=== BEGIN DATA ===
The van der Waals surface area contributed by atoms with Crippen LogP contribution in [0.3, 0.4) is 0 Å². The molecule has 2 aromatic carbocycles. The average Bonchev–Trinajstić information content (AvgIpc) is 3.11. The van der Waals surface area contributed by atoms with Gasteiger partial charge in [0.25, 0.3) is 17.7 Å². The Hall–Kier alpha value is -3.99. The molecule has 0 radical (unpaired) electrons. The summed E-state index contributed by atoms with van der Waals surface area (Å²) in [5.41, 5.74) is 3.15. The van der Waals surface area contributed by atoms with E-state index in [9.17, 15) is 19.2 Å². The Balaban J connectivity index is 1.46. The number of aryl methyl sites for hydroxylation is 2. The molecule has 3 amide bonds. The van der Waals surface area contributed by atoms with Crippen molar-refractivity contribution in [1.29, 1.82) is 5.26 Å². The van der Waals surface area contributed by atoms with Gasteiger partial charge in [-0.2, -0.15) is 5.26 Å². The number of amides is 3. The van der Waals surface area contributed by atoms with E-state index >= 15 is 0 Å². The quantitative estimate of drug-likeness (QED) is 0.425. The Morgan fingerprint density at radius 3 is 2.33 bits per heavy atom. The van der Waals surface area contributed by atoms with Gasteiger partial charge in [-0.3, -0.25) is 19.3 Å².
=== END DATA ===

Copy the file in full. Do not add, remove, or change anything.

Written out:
The van der Waals surface area contributed by atoms with Crippen LogP contribution in [0.3, 0.4) is 0 Å². The molecule has 2 aromatic carbocycles. The average Bonchev–Trinajstić information content (AvgIpc) is 3.11. The van der Waals surface area contributed by atoms with Gasteiger partial charge in [0.25, 0.3) is 17.7 Å². The Hall–Kier alpha value is -3.99. The molecule has 0 radical (unpaired) electrons. The summed E-state index contributed by atoms with van der Waals surface area (Å²) in [5.41, 5.74) is 3.15. The van der Waals surface area contributed by atoms with E-state index in [9.17, 15) is 19.2 Å². The Balaban J connectivity index is 1.46. The number of aryl methyl sites for hydroxylation is 2. The molecule has 3 amide bonds. The van der Waals surface area contributed by atoms with Crippen molar-refractivity contribution in [1.29, 1.82) is 5.26 Å². The van der Waals surface area contributed by atoms with Gasteiger partial charge in [-0.2, -0.15) is 5.26 Å². The number of amides is 3. The van der Waals surface area contributed by atoms with E-state index >= 15 is 0 Å². The quantitative estimate of drug-likeness (QED) is 0.425. The Morgan fingerprint density at radius 3 is 2.33 bits per heavy atom. The van der Waals surface area contributed by atoms with Gasteiger partial charge in [-0.3, -0.25) is 19.3 Å².